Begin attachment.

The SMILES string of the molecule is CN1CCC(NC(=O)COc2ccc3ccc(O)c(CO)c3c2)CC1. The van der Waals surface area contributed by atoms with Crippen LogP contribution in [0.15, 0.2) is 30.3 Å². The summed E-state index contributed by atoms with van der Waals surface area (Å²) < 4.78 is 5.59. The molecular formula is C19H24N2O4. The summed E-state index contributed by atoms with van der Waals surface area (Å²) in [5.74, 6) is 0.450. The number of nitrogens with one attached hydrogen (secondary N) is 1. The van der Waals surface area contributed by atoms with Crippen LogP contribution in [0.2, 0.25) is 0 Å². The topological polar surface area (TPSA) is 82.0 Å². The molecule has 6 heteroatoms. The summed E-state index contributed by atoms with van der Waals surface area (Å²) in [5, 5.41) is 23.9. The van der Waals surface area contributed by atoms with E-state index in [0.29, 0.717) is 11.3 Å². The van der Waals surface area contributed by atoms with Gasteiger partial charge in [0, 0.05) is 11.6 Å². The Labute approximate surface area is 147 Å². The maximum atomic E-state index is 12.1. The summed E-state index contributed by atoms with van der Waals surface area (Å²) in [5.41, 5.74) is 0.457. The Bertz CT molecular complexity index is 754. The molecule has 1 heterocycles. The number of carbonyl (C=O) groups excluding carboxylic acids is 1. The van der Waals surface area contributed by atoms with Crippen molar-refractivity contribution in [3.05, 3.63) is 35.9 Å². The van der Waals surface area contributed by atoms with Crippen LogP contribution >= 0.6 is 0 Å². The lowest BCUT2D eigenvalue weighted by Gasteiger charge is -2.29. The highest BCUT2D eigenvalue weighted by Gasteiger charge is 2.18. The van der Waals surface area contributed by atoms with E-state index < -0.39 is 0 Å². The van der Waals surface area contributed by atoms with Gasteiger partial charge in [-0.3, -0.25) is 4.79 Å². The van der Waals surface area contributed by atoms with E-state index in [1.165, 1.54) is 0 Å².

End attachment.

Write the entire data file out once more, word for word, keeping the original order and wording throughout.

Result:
The SMILES string of the molecule is CN1CCC(NC(=O)COc2ccc3ccc(O)c(CO)c3c2)CC1. The van der Waals surface area contributed by atoms with Crippen LogP contribution in [0.15, 0.2) is 30.3 Å². The summed E-state index contributed by atoms with van der Waals surface area (Å²) < 4.78 is 5.59. The molecular formula is C19H24N2O4. The summed E-state index contributed by atoms with van der Waals surface area (Å²) in [5.74, 6) is 0.450. The number of nitrogens with one attached hydrogen (secondary N) is 1. The van der Waals surface area contributed by atoms with Crippen LogP contribution in [0.2, 0.25) is 0 Å². The topological polar surface area (TPSA) is 82.0 Å². The molecule has 6 heteroatoms. The summed E-state index contributed by atoms with van der Waals surface area (Å²) in [5, 5.41) is 23.9. The van der Waals surface area contributed by atoms with E-state index in [0.29, 0.717) is 11.3 Å². The van der Waals surface area contributed by atoms with Gasteiger partial charge in [0, 0.05) is 11.6 Å². The Labute approximate surface area is 147 Å². The maximum atomic E-state index is 12.1. The summed E-state index contributed by atoms with van der Waals surface area (Å²) in [5.41, 5.74) is 0.457. The Bertz CT molecular complexity index is 754. The molecule has 1 heterocycles. The number of carbonyl (C=O) groups excluding carboxylic acids is 1. The van der Waals surface area contributed by atoms with Crippen molar-refractivity contribution in [3.05, 3.63) is 35.9 Å². The van der Waals surface area contributed by atoms with Crippen LogP contribution >= 0.6 is 0 Å². The lowest BCUT2D eigenvalue weighted by Gasteiger charge is -2.29. The highest BCUT2D eigenvalue weighted by Gasteiger charge is 2.18. The van der Waals surface area contributed by atoms with E-state index < -0.39 is 0 Å². The van der Waals surface area contributed by atoms with Gasteiger partial charge in [-0.3, -0.25) is 4.79 Å². The van der Waals surface area contributed by atoms with E-state index in [1.165, 1.54) is 0 Å².